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Equipment Notes: Stereo=1; Dual-Channel Mono. NPR/NGS RADIO EXPEDITIONS Show: Geographic Century Log of DAT #: David Breshears ¿Resolute (EFX)¿ Date: 7/7/99 ng = not good ok = okay g = good vg = very good DB There was a lot of speculating about whether or not he made it, usually by armchair mountaineers. PB Reinhold Messner? DB He¿s an explorer of the highest order if going out onto untrodden slopes and new terrain isn¿t exploring. I don¿t know what is. In terms of the topography or geography. Of high elevations. PB He seems also to be an explorer of what is physically possible. DB Yes, he did a lot of showing us what was physically possible in the mountains, how to prepare in a logical method, but Messner¿s the greatest contribution he made to mountaineering was what could imagine was possible. He had a vision that changed mountaineering. The vision was a number of things. He had an ethic, he showed us how one could climb one of the greatest peaks in the world. And he showed us that they could be climbed in a lightweight fashion by just 2 men, a companion who was as capable and as talented as he was. And having gotten there without on your own esteem, without bottled oxygen. Whether you could do it and survive and get back down. PB How much of a quantum leap difference in style he brought. DB All progress, discovery is incremental. He polished a form that already existed. Alpine style climbing is, was 2 men and a rope. That¿s how I grew up understanding it and a mountain. You go to a big mountain and instead of bringing 50 porters or climbing Sherpas and establishing umbilical cord, you approach the mountain, you acclimatize, and then you ascend the mountain with everything you need on your back. You go up and you reach the summit and you find your way back down and there is no umbilical cord. You have to get back down to the base to survive. Military approach of climbing the mountain with Sherpas or porters. On Everest, there are 4 camps. All well-stocked with tents, stoves, provisions, and connected by fixed rope, and there is a great deal of security to be found in all that gear and all that fixed rope. Messner said he doesn¿t carry his security in his rucksack. You can climb alpine style or expedition style. Messner showed us how to refine an already existing style. They were lightweight teams, but they put up a few camps, but they reduced the level of commitment by placing a few camps along the way. That¿s the whole point, you reduce the level of commitment and reduce the level of risk. PB Climbing Everest solo without oxygen. DB It¿s one of the great achievements. It¿s one of the great yardsticks. It can never be repeated. There is no second solo ascent. That leap of faith it took to do that, you just cant find that anymore in the mountains. In some ways we¿re better climbers and we know a lot more. You have to look at Messner. From his early days, climbing in the dolomites and becoming one of the great rock climbers of his days. One of the great 8000 meter peaks, an alpine style ascent. Hidden peak in 1975. He climbed Nanga Parbot solo, the first solo, and then in 1978, in may, he climbed Everest without bottled oxygen. With that strength, soloed Nanga Parbot. Messner would never have leapt on the slopes with Mont Blanc. He had climbed giant peak solo and Everest without oxygen. During the monsoon season, and he was above 21,300 feet completely alone. People talk about solo ascents of Everest after that on that one day going up the last 3000 feet. But he was totally alone on that mountain because no one does it in the monsoon season. We expected it of Messner and yet we were stunned and shocked to know he had done it. It was always the way you felt about, you were excited, you could be thrilled of the thought of Messner on a pe... (Notes truncated)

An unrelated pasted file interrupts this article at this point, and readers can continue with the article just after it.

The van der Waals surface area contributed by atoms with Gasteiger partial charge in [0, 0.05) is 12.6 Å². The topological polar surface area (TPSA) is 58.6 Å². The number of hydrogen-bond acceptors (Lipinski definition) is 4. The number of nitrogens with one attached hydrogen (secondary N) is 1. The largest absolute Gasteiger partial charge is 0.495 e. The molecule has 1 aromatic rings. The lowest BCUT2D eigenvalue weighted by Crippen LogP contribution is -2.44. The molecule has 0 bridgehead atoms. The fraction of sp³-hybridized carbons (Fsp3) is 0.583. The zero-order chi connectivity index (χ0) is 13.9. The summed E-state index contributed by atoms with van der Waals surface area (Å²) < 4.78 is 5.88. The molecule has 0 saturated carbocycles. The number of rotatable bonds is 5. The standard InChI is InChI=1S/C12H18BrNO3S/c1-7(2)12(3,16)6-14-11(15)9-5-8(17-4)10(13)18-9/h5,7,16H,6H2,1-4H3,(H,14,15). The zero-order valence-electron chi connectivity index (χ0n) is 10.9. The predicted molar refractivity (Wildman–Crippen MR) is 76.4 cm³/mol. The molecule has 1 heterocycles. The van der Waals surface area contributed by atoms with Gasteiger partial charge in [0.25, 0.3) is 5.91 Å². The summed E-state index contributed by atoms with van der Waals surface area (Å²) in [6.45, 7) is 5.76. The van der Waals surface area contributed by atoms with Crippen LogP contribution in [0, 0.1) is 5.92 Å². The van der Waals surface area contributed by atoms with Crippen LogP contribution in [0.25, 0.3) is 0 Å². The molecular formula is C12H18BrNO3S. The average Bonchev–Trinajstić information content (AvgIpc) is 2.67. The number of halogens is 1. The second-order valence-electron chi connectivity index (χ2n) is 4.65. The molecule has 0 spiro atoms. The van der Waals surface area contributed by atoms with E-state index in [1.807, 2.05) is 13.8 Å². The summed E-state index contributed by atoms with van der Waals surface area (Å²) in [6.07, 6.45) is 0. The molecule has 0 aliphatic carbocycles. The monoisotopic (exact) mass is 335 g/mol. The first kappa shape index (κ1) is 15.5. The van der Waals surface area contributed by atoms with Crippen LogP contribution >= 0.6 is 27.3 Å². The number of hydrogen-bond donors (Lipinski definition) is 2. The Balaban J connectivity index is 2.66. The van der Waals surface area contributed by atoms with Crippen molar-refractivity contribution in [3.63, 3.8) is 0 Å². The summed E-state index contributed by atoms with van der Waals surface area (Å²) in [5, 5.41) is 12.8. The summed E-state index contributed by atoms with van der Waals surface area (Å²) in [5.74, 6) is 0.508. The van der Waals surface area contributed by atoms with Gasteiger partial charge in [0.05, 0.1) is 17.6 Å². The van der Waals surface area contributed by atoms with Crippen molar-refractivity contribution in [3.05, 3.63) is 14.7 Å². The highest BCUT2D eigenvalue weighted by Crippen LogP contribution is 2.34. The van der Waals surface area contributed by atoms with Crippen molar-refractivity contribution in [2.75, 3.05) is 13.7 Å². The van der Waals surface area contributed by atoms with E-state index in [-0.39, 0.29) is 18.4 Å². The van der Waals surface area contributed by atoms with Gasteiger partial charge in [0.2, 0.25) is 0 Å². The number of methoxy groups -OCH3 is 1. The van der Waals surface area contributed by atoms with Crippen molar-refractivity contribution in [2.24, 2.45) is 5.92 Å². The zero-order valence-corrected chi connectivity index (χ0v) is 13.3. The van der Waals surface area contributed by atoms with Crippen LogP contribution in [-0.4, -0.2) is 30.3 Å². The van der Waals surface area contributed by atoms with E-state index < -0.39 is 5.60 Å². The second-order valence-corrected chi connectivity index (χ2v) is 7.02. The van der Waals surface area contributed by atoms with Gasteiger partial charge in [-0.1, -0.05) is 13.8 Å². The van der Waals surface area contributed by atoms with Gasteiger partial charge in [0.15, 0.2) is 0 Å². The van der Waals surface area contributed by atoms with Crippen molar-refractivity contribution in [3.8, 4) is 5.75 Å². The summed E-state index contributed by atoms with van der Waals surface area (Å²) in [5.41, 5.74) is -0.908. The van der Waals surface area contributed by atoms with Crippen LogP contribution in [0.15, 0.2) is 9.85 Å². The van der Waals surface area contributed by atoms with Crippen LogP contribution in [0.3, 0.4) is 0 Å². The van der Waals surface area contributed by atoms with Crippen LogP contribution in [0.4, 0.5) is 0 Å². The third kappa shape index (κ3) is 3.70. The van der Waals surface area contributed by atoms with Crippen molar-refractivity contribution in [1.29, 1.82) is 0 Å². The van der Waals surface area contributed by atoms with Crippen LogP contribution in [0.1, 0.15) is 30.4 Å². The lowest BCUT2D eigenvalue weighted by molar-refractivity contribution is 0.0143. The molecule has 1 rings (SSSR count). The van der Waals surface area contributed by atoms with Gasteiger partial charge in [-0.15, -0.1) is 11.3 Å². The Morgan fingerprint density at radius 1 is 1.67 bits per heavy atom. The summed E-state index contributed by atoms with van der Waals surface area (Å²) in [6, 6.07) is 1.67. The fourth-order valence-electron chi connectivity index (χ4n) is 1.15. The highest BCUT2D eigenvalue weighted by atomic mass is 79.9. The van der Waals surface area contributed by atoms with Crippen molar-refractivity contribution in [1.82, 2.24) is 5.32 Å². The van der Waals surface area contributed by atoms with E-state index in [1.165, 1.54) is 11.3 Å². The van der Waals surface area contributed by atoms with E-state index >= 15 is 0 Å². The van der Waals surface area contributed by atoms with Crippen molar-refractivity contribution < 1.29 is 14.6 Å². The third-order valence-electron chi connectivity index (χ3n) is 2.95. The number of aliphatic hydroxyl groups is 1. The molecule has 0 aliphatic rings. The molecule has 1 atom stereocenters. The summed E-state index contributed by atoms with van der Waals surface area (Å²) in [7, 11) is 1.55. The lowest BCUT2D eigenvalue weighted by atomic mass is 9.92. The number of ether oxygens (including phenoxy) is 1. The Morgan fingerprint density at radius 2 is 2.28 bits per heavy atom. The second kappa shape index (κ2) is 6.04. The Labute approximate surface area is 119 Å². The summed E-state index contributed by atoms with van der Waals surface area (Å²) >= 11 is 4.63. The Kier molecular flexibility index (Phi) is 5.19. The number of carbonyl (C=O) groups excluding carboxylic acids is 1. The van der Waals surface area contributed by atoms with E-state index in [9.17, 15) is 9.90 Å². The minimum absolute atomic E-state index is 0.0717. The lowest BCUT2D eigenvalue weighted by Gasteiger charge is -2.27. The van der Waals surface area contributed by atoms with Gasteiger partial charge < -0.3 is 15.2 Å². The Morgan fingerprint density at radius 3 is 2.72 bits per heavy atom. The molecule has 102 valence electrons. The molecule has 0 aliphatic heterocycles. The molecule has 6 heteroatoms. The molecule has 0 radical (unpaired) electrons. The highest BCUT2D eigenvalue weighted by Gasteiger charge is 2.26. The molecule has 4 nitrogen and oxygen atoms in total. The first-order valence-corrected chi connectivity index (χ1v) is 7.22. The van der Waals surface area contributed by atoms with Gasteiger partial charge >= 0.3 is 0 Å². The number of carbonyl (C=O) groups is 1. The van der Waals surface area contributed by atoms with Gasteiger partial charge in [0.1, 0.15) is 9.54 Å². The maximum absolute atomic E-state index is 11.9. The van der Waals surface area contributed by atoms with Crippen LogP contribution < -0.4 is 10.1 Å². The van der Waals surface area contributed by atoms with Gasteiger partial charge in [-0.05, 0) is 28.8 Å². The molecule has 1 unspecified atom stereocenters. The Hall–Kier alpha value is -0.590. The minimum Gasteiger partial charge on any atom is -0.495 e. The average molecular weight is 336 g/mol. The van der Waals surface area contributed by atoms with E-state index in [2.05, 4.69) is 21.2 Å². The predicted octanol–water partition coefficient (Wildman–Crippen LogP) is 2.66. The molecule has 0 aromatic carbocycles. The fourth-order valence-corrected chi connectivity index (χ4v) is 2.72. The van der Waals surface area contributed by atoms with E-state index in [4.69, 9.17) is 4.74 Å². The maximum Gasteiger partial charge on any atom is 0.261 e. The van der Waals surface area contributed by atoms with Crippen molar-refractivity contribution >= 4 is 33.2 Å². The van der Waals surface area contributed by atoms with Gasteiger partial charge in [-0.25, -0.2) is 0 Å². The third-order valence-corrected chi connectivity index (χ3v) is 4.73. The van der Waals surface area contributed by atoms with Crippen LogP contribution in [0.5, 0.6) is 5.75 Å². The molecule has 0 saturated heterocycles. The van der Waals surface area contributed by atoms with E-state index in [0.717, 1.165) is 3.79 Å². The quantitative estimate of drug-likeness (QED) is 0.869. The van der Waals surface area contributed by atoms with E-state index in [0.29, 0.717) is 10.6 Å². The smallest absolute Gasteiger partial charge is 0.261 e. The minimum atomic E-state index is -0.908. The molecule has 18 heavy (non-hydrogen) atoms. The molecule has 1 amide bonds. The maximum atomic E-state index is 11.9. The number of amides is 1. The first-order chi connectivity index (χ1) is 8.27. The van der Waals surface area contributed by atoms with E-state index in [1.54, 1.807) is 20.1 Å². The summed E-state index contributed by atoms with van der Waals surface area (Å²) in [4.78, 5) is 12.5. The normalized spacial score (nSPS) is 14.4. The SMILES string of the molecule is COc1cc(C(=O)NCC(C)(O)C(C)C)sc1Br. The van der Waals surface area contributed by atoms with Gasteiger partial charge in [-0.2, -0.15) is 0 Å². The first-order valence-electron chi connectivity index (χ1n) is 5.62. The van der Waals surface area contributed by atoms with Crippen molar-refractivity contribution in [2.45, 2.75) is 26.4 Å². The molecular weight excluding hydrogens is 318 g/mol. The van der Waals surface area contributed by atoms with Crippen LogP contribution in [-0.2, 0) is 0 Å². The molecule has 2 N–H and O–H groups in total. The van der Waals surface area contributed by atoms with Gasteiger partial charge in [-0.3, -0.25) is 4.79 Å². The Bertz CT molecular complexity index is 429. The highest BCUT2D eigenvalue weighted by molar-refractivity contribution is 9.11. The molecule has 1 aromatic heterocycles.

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5 Jul 2005 by Ben Brotman
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5 Jul 2005 by Ben Brotman
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5 Jul 2005 by Ben Brotman